Before you pick which plants you want to plant on your homestead, take a moment to do some homework about what kind of environment they like and what their needs are.
The first step is the Plant Hardiness Zone. This is a map that takes into account the average annual extreme minimum temperature of a location to determine which plants will live there. (Does it get too cold or not cold enough)
This is probably one of the coolest things I've ever seen. So a florist designed a way to grow trees (and plants) in harsh climates using these energy-free buckets that protect the plant and slowly water the plant to give it a 90-95% chance of survival.
If you're growing trees in a dry environment, cold environment, or just want to increase yields and survival rates of your plants, invest in a couple of these and you'll be happy you did.
Trees are the anchors in a food forest. Make them count by picking a variety of fruit and nut trees to feed yourself and the animals relying on you.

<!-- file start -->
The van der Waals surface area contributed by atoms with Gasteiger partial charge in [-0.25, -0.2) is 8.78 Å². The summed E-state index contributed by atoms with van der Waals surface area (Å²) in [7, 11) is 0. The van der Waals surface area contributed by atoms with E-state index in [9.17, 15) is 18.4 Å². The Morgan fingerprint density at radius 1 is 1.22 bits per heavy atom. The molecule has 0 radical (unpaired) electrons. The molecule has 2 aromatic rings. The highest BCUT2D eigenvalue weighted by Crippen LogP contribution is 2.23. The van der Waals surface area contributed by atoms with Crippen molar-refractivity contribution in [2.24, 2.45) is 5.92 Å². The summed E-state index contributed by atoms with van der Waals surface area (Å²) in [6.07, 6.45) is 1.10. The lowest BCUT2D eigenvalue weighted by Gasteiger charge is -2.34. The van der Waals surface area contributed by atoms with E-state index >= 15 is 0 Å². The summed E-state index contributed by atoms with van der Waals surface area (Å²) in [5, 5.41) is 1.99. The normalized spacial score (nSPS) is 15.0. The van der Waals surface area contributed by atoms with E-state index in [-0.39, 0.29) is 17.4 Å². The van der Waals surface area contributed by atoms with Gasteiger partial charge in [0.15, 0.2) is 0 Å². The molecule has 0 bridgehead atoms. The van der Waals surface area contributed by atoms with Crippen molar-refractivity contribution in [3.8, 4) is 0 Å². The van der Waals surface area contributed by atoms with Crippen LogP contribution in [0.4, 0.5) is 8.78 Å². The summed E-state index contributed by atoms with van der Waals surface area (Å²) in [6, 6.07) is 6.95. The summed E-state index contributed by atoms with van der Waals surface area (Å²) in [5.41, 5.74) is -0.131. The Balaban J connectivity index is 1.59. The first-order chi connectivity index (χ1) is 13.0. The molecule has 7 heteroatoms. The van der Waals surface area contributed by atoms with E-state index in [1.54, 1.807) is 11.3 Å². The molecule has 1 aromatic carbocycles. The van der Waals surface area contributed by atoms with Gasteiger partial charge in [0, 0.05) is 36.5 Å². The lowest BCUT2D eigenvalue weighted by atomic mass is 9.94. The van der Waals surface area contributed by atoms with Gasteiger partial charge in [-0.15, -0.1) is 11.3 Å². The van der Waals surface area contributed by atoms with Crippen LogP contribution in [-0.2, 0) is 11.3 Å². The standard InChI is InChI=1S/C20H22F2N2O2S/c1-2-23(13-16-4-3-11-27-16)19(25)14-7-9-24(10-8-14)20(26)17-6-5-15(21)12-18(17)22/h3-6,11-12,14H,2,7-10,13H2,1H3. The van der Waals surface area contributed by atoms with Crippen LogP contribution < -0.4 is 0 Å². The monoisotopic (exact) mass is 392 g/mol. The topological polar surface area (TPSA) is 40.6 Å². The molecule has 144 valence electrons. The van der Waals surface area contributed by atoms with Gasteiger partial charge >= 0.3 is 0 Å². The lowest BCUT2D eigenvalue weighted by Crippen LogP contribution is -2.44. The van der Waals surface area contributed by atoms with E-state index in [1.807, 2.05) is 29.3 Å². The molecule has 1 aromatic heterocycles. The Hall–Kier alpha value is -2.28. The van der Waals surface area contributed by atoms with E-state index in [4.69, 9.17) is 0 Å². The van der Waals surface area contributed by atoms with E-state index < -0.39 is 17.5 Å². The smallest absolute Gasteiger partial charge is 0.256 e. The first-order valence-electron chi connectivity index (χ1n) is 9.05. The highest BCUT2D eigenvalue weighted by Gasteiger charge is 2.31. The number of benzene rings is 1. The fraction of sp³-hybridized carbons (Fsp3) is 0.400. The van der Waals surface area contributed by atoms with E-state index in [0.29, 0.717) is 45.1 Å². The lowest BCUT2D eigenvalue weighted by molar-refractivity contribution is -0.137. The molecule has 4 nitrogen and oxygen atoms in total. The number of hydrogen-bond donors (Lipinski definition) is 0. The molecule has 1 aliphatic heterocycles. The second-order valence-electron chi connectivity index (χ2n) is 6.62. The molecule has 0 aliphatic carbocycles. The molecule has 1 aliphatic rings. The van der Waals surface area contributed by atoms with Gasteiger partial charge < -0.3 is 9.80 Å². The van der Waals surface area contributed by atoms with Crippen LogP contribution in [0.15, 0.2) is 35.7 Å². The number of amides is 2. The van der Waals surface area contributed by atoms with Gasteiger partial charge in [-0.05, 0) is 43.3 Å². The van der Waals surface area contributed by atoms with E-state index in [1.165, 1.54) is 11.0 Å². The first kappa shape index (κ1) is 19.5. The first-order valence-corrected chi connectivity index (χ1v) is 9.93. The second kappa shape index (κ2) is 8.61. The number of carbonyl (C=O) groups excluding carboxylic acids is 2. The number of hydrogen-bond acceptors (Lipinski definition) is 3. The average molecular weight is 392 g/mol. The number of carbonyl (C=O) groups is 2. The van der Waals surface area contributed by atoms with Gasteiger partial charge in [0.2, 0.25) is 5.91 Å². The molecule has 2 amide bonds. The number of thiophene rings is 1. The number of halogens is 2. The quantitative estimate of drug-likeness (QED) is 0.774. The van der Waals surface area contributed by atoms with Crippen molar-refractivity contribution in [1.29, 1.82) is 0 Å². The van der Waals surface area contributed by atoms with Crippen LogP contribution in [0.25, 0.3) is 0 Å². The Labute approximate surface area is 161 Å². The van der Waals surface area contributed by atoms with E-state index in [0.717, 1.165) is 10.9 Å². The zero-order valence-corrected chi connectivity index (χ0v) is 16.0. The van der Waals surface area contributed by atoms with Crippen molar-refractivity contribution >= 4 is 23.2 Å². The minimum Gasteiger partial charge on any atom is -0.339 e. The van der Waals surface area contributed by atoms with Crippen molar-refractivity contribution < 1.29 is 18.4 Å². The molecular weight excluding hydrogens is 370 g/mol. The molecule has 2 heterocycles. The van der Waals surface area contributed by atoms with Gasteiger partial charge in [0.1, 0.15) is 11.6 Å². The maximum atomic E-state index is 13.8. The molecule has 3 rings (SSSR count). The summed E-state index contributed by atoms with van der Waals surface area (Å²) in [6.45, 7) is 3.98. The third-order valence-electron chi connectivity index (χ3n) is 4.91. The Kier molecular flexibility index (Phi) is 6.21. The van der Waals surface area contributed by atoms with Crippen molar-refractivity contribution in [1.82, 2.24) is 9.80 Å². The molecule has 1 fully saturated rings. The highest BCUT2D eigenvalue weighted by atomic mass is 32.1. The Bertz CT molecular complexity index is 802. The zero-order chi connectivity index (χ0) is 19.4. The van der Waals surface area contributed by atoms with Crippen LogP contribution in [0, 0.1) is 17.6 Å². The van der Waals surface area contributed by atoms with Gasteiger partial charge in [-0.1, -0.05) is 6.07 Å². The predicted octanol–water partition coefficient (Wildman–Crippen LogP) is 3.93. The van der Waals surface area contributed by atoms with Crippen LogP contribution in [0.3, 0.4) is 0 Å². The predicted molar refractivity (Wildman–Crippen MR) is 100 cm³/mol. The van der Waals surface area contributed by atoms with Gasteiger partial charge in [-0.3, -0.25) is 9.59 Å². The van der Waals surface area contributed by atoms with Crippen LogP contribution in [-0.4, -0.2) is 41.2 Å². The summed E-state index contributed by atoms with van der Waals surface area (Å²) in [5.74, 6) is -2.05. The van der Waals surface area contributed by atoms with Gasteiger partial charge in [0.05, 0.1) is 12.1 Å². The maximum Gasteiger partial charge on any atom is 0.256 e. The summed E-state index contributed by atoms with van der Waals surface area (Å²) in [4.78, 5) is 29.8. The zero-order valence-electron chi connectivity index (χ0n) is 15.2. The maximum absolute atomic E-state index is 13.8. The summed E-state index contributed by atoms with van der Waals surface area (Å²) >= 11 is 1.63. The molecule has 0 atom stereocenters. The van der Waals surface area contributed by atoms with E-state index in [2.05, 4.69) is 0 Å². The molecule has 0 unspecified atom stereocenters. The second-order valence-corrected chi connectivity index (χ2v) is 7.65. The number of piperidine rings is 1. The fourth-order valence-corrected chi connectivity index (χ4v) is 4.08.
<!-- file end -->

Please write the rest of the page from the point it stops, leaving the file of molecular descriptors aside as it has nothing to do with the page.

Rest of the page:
Here's a list of dryland fruit trees that I put together many years ago when I was looking for trees to plant on my Food Forest in New Mexico.
An essential way to gain self-reliance while living off the grid is by starting a food forest. Everyone likes to nibble on some sort of snack or chocolate from time to time. Well, a food forest could be the answer to just about everything food. In case you are wondering what a food forest is, it is a system which focuses on producing food through the method of agroforestry. This would mean that in a food forest, a lot of edible fruits can be found on trees, shrubs and many more plants.
Living off the grid can be one of the best decisions you can make if you enjoy being more independent, paying fewer bills and being completely free.
In order to truly be self reliant, you have to develop systems that take care of you automatically. If you live off grid but you have to truck in your water every week, you’re not self reliant yet. The same can be said with food. If you still have to depend on the store to give you food, you’re not quite there yet.
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